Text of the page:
Unleash your inner scientist at the Australian Museum.

Ever dream of becoming an amateur wildlife biologist or paleontologist but don’t know where to begin? Go and checkout the Citizen Science programme at The Australian Museum!

In 2015 the Australian Museum (AM) established the Australian Museum Centre for Citizen Science to oversee and coordinate its efforts in citizen science. Many of the museum’s programs highlight its scientific investigations, examine contemporary issues for which science can provide solutions, and inspire audiences to get involved and contribute. The museum uses a range of learning approaches, and the centre supports face-to-face interactions and digital initiatives to inform and create an environment that stimulates curiosity and motivates learning.

Even during the COVID-19 pandemic where physical interactions were restricted, the program broke new records in citizen participation with its many digital initiatives. As people were confined to their homes, they became more involved with science in their homes and backyards!


Ribbit ribbit! Programs such as FrogID – a database of biodiversity records to better understand the true species diversity, distribution and breeding habitats of Australian frogs – surpassed 200,000 validated frog records. Got a keen ear for animal sounds? You could download the free app here and help count Australia’s frogs!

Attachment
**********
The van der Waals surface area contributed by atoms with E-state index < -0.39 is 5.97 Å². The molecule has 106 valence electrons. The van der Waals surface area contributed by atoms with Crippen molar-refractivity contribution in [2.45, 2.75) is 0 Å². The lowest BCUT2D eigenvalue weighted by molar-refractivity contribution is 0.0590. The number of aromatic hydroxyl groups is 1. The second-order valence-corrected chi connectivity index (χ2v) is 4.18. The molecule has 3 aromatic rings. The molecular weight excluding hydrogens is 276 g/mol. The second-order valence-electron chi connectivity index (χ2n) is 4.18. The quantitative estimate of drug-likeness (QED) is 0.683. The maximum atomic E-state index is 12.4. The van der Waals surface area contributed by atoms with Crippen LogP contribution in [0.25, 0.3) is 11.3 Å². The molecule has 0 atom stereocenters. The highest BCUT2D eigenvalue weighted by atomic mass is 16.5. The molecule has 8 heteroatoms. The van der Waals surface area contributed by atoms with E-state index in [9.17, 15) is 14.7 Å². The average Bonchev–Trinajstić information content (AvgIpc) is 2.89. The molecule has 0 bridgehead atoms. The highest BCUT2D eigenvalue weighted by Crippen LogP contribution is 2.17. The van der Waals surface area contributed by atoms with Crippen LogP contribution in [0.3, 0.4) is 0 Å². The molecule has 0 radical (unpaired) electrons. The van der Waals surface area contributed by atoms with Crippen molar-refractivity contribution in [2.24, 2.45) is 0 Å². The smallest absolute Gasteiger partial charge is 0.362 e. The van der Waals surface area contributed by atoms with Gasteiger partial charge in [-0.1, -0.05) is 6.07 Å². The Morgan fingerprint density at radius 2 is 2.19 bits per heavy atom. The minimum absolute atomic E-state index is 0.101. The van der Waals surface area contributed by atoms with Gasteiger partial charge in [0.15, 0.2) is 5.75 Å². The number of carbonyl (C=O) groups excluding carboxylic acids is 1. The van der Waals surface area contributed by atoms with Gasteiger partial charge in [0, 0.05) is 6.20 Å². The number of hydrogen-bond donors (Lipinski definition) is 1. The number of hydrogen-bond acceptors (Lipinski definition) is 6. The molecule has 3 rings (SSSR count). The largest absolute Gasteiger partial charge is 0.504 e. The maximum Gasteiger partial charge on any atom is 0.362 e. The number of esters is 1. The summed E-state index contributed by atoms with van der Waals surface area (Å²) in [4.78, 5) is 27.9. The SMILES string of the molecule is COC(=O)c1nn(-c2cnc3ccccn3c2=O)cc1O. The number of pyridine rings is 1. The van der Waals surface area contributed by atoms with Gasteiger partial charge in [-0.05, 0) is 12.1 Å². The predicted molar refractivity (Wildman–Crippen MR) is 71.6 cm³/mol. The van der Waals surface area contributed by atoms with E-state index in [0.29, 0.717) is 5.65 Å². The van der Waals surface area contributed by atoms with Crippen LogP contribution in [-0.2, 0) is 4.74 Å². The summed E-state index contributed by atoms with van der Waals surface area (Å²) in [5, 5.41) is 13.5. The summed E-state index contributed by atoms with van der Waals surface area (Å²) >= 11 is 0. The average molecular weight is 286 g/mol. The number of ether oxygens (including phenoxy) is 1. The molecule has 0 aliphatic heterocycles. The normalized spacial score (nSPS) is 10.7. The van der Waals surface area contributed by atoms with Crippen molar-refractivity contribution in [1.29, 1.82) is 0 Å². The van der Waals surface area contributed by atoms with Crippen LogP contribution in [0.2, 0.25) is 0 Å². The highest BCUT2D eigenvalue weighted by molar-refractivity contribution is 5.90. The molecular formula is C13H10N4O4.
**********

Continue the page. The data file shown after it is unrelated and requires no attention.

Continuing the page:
Dr Jodi Rowley, an amphibian biologist, with the FrogID app. Photo credits: The Australian Museum


DigiVol, the world’s first citizen science website for scientific data capture, has expeditions ranging from identifying wildlife in camera trap images to transcribing millions of specimens and historical objects. Got a keen eye for detail? Register here to join one of the DigiVol programs! 

Check out https://digivol.ala.org.au/ for various expeditions from spotting wildlife to transcribing ancient documents.

Australasian Fishes

What’s great about these programs is that they are not just limited to land-based research. You can even participate in underwater research such as the Australasian Fishes project, where you can join thousands of citizen scientists in visually identifying fishes to help researchers map their distributions and investigate their changes in growth, pattern and shape.

Help observe and identify thousands of fish species on https://www.inaturalist.org/projects/australasian-fishes.

Date a Fossil

Stuck at home and can’t go out on dates? Make a date with fossils online instead! You can even get to call yourself an amateur paleontologist. Tons of exciting and meaningful research await you at AM’s citizen science website, and they’re even available on free mobile apps, be sure to check them out for perfect activities at home during COVID-19 lockdowns.

The Australian Museum has a passion and mission to cater to curious and motivated people keen in being involved with citizen science. No need to spend years earning a research science degree, you can now make a difference in biodiversity research with just one simple click!

By Mitchell Lim

Mitchell Lim is the latest addition to DUG’s science communication department. Currently completing his PhD in Chemical Engineering, Mitch is an expert in the fields of catalysis and ultrasonics. Full-time science geek, part-time fitness junkie, Mitch is living proof that brains and brawn are not mutually exclusive. His mission is to make science more accessible to you, while dreaming of having access to Martian land someday.